Adam Dunn as has had an unually huge drop in his production so far this year, especially in relation to his power. Over the rest of the season, people should expect some level of increase production because he really doesn’t that much further to drop. By looking back at players that had similar drops in power, the amount he should rebound can be estimated.
I wanted to look at how a hitter performed in the second half of the season and the next year after a huge power drop in the first half of the season. Thanks to our own Eric Seidman, I got a list of the players after 1973 that had at least 1200 PA in the 3 prior seasons, 100 PA before or on July 1st, 100 PA after July 1st and had a similar drop in production as Adam Dunn.
Over the previous 3 seasons (2008 to 2010) the 31 year old averaged an ISO of 0.271 and this season his ISO was 0.142, for a drop of 0.130. Using the above criteria for PA, I found 31 players that saw their 1st half ISO drop somewhere between 0.120 and 0.140. The following is the AVG, OBP, SLG and ISO for the 3 year average before the drop, the values for the 1st half drop, the 2nd half numbers and how the hitter performed the next year:
|3 Previous Year Average||0.291||0.373||0.527||0.236|
The performance of this group of players did jump quite a bit in the 2nd half of the season with the biggest increase coming in the form of power (SLG increases by 0.115 and ISO increasing by 0.086). Using these numbers to predict how the rest of the season would go, Adam Dunn would have a 2nd half triple slash line of 0.198/0.340/0.427.
One possible issue with the data, is that average age of the players in the sample is 33 when the drop occurred. This age is 2 years older than Adam is right now. To look at players closer to Adam’s age, I looked at the values for the players that were from the ages of 29 to 33. Fifteen players made the age cut (Mike Macfarlane,Tony Armas, Mike Schmidt, Jeromy Burnitz, Dale Murphy, Vinny Castilla, Reggie Sanders, Pedro Guerrero, Scott Rolen, Alan Trammell, Chipper Jones, Tony Clark, Gary Sheffield, Craig Wilson, Larry Sheets) and here are the results:
|3 Previous Year Average||0.283||0.369||0.526||0.242|
The only real difference I noticed was that this group did not increase their production as much in the second half, but their production in next year was almost the same as the larger group.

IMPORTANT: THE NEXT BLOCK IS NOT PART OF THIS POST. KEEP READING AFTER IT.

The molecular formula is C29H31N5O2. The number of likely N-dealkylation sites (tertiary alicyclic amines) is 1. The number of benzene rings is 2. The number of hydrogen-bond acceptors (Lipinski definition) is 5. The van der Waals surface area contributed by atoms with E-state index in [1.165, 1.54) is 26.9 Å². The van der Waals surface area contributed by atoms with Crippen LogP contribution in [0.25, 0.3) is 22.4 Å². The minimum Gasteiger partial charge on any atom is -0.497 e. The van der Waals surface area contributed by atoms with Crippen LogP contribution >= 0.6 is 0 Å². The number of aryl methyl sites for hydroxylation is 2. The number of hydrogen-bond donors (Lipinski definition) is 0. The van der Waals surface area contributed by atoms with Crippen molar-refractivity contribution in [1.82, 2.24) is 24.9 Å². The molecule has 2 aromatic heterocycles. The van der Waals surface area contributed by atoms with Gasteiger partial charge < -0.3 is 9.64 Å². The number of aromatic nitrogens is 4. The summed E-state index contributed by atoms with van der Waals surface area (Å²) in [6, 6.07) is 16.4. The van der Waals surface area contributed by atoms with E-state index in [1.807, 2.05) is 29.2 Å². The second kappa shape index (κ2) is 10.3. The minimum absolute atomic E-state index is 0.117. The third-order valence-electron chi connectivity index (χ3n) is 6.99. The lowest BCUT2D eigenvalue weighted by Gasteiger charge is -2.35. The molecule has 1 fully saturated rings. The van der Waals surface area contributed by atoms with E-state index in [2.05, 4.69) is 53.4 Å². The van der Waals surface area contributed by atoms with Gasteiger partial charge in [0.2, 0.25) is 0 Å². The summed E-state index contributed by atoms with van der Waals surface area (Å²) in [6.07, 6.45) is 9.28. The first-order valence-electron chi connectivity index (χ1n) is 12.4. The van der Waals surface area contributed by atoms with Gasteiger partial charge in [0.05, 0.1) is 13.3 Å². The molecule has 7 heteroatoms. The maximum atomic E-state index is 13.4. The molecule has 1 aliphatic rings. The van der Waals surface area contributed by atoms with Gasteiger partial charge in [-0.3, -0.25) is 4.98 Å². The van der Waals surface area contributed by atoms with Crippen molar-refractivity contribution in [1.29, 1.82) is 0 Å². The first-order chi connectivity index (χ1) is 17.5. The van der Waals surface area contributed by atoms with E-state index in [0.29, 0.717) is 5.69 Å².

The above list of players is filled with players with various injuries and it could be a possibility that Adam was rushed back too soon from his early season appendectomy. Also, it has been voiced that some of the decrease in power has been to randomness, but I believe he is just not hitting the ball on average as far this season, for whatever reason.
From 2008 to 2010, he averaged hitting fly balls and home runs (using MLB batted ball data), 308 ft, 300 ft and 315 ft in each season. In 2011 he is averaging only hitting the ball 284 ft. Going to hittrackeronline.com, Adam has not hit a home run over 442 ft this season, while last season he hit 5 over that distance (479 ft being the longest). The drop in distance can be seen in his HR rate. Over his career Adam has averaged 22% HR/FB, while in 2011 it is half that value (11% HR/FB).
Adam Dunn drop off in power is fairly significant this season. Using similar players with such drop offs, it can be seen that he should rebound in the 2nd half and next season, but not close to what he was previously producing. The large drop in power can be attributed to him not being able to hit fly balls as far, thereby having less home runs. Adam Dunn’s future right not now does not look to be very bright.
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